Sarewitz starts with the completely faulty premise that *good* science is influenced by ideology. He openly accuses non-conservatives of doing bad science to score political points -- perhaps he was thinking of the pharmaceutical industry where "Science-on-Demand" is a regular occurrence and customized results, tailored to maximize profits, can end up killing people. Basically, Sarewitz is saying that scientists operate like political strategists (or pundits) who only ask questions when they already know what they want the answers to be. Science can be politicized, and when it is, it's no longer science -- it's bad science and we should all disregard it. But you can't dismiss good science just because you don't like what it tells you. There's a reason why no one takes flat-earthers seriously.

The real problem with Sarewitz's editorial -- like so many op-eds, where the writer is probably held to a word count even if it's for online publication -- is that the author states his grievance, but doesn't actually make a case. He raises the issue of climate change and suggests that if more climate researchers were Republicans/conservatives, more people would trust their findings. But Sarewitz only criticizes the policy suggestions for responding to the research findings, he doesn't explicitly mention any particular researcher or paper as being biased. He doesn't even attack the peer review process or give us proof that liberal reviewers are simply rubber-stamping work that conforms to their liberal views.

One woefully accurate aspect of the issue, that the author correctly alludes to, is that no debate can even begin if the two sides can't even agree on what the facts are. One side has its trusted sources and the other side has theirs. Both sides are convinced that their reality is the one that matters and the other side is presenting erroneous, hopelessly biased information that simply can not be considered credible. How is any kind of reasonable discussion possible where there is no common ground?

Sarewitz's op-ed is so wrong in so many ways that I'm tempted to go on for another 500 words, but there are other important (i.e. fairly trivial) things to get to. Suffice it to say that good scientists don't want to be leftists, they just want to be right.

Wednesday, November 3, 2010

Gobbledygook Pt. 1: Geophysics Without Fear

It was another object lesson in science's ability to obfuscate, intimidate and make you scratch your head till it bleeds. While I was researching the post before this one, I came across this passage in Geodynamics: Applications of Continuum Physics to Geological Problems:
"The gravitational potential anomaly [ΔU] due to a shallow, long wavelength isostatic density distribution is proportional to the dipole moment of the density distribution beneath the point of measurement."
For the layperson, this is the very model of a "What the fuck????" gob of indecipherable science babble. Let's break it down [DON'T BE SCARED, IT'S ONLY SCIENCE]:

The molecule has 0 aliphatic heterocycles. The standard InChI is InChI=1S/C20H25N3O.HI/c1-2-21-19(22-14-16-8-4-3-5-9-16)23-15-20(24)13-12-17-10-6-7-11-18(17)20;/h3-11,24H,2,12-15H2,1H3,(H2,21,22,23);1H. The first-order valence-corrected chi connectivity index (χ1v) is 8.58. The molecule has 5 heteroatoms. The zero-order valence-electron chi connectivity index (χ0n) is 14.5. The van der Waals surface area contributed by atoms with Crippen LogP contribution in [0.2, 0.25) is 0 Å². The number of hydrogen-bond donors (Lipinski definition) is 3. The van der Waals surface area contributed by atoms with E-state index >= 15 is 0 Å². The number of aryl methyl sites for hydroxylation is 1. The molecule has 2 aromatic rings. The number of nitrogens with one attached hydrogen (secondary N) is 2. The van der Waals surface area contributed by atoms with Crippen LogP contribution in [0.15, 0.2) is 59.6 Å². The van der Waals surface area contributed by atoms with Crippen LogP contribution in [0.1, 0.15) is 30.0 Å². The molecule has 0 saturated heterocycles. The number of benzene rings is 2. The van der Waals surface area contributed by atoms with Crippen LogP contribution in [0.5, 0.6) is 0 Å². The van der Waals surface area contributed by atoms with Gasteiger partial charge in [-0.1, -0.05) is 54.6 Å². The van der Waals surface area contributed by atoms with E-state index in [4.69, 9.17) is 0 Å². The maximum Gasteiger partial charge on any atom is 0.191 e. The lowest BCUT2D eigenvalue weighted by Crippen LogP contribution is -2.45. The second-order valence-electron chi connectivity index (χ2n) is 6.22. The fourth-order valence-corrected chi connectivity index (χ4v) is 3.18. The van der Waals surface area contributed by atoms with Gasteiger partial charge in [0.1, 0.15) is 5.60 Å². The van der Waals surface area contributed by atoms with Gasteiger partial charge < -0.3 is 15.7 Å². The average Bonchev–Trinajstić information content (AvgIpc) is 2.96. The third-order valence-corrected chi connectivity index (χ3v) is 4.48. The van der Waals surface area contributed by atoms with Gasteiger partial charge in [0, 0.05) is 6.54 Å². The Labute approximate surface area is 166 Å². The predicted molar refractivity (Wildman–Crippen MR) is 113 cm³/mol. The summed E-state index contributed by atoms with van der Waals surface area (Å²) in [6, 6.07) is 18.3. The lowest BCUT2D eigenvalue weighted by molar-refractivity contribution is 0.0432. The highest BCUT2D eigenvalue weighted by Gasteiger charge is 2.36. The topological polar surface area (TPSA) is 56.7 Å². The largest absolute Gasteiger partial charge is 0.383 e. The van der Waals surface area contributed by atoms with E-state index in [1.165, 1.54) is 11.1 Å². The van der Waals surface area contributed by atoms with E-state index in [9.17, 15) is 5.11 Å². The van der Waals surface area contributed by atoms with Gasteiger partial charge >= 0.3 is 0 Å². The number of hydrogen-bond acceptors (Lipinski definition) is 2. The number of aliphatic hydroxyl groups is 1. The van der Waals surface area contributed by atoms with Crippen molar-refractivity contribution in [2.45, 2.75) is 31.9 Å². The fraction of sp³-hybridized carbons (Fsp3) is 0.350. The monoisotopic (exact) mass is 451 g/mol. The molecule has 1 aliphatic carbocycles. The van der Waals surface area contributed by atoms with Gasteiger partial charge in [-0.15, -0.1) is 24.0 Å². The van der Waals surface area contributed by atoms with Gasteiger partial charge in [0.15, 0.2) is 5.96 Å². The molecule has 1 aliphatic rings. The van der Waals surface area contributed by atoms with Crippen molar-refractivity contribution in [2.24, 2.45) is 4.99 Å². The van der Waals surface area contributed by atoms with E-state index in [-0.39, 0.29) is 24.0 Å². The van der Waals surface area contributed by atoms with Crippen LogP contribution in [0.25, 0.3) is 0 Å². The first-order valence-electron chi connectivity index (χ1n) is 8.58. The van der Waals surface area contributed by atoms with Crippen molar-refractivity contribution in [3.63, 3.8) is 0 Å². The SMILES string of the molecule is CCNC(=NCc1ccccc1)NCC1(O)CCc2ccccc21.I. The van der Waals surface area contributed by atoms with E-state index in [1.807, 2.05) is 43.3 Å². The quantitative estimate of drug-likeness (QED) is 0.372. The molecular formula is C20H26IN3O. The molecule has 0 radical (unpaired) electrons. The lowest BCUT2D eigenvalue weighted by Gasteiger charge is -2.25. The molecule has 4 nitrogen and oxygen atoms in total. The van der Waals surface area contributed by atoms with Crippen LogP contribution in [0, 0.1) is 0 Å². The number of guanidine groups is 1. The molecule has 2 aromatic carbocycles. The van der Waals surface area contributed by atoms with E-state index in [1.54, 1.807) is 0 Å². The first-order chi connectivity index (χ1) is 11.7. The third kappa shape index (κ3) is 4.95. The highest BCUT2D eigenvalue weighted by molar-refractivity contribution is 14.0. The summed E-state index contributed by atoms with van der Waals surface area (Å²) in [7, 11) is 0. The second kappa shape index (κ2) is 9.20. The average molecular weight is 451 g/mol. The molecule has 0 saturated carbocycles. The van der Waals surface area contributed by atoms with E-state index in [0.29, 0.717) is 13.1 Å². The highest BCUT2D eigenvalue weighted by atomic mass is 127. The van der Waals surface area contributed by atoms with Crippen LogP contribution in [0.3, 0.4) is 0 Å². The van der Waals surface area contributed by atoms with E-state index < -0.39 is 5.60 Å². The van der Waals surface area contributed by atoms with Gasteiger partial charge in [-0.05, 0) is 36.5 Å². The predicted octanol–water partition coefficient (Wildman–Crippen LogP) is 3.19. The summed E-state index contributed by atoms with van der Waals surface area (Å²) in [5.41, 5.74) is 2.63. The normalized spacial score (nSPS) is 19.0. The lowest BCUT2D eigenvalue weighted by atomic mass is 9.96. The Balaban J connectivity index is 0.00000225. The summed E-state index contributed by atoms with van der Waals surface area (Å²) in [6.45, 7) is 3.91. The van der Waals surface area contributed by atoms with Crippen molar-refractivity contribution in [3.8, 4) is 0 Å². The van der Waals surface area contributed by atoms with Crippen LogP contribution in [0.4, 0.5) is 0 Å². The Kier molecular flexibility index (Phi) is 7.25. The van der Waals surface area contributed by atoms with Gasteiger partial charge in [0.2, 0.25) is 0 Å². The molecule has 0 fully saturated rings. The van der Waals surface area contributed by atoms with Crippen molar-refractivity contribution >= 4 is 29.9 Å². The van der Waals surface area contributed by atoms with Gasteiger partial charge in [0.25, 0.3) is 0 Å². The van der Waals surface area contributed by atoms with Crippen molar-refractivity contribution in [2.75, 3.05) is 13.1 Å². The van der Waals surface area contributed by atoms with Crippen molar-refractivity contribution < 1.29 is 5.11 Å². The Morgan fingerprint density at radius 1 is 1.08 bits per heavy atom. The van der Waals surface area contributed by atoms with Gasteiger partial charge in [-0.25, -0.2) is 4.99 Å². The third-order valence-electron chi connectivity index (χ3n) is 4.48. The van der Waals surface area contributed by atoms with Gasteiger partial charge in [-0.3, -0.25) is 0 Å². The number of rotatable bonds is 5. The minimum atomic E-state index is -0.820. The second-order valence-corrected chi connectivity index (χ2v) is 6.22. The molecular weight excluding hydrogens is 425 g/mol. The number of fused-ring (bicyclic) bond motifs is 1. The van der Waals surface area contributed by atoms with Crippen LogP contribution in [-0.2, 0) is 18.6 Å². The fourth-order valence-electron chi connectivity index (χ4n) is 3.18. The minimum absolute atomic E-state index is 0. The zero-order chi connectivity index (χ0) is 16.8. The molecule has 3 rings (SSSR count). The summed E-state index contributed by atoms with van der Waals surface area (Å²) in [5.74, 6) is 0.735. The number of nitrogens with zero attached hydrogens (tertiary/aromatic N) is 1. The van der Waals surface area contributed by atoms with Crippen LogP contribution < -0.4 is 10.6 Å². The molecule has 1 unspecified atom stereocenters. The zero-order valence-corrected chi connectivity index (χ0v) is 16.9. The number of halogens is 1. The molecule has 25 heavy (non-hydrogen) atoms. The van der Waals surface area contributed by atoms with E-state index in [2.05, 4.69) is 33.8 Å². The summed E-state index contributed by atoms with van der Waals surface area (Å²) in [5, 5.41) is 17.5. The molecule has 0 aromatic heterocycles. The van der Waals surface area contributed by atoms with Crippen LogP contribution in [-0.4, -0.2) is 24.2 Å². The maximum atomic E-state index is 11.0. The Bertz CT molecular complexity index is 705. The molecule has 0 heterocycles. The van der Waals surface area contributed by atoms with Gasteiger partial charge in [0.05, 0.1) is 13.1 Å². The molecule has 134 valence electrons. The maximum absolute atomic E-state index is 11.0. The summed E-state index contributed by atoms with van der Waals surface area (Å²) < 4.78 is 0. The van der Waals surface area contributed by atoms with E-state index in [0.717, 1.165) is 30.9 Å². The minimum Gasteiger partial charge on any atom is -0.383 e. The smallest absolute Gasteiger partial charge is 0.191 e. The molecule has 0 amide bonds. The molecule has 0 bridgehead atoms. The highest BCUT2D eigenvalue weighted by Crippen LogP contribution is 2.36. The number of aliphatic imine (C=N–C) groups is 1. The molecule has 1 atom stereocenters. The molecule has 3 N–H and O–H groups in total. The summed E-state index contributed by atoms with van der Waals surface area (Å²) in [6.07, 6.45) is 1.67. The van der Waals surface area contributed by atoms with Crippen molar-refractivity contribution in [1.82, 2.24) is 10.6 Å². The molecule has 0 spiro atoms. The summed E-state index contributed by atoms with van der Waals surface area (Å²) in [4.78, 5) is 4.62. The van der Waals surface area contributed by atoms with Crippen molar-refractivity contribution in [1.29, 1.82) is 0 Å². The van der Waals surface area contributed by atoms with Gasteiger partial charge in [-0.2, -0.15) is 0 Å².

Gravitational potential -- If you pick up a brick, hold it above the ground, and then let it go, it won't just stay suspended in mid-air. By lifting it up, against the pull of gravity, you gave it a certain amount of stored energy, called potential energy. And since that energy -- which is equal to the energy the brick will have when it falls -- comes from doing work on the brick against the earth's gravitational pull (and don't forget, the brick is pulling on the earth too), we call that energy gravitational potential.

Gravitational potential anomaly -- General science tip: whenever you see a delta ("Δ") in an equation, that usually refers to some kind of change or difference between two things. "ΔU" represents the gravitational potential anomaly and refers to how different the measured gravitational potential is from a standard reference potential. The difference is due to the fact that the ground beneath us does not have a uniform density, so a reference potential is used to get an idea of how different the pull of gravity is at any given location.

Isostatic density distribution -- You can take two columns of earth, for example one that starts at the top of a mountain and one that starts on the ocean floor, and by the time you burrow down and reach the creamy filling (i.e. the big mass of molten lava that all land masses rest on) you'll have two columns of earth that weigh pretty much the same, but you'll find the mountain column will be less dense than the ocean floor column. The principle of isostatic density distribution tells us this will be true for any two columns of earth we might want to consider. The "long wavelength" part just means you're talking about something massive enough to make a dent in the lithosphere (which consists of the earth's crust and the top part of the mantle layer).

Dipole moment of the density distribution -- This one really threw me at first. I knew about dipole moments as they related to electric charges and magnetic fields, but didn't know what they had to do with rocks and dirt. If a gravitational anomaly is detected, that's an indicator the density of the earth in that area has sort of adjusted itself, compensated to achieve normal isostatic density distribution. Think of the dipole moment as a measure of the extent of the self-adjusting that occurred to get the right density distribution. Plus, it's proportional to the gravitational potential anomaly (as the equation at the beginning shows... trust me, that's what it says).
Moho -- Beneath the earth's crust, but before you get to the mantle layer, there is a boundary called the Mohorovičić discontinuity, or Moho for short. It was named after a Croatian seismologist and marks the depth at which there are notable changes in the earth's chemical composition compared to the crust above it. This has nothing to do with anything, I just like the word "Moho."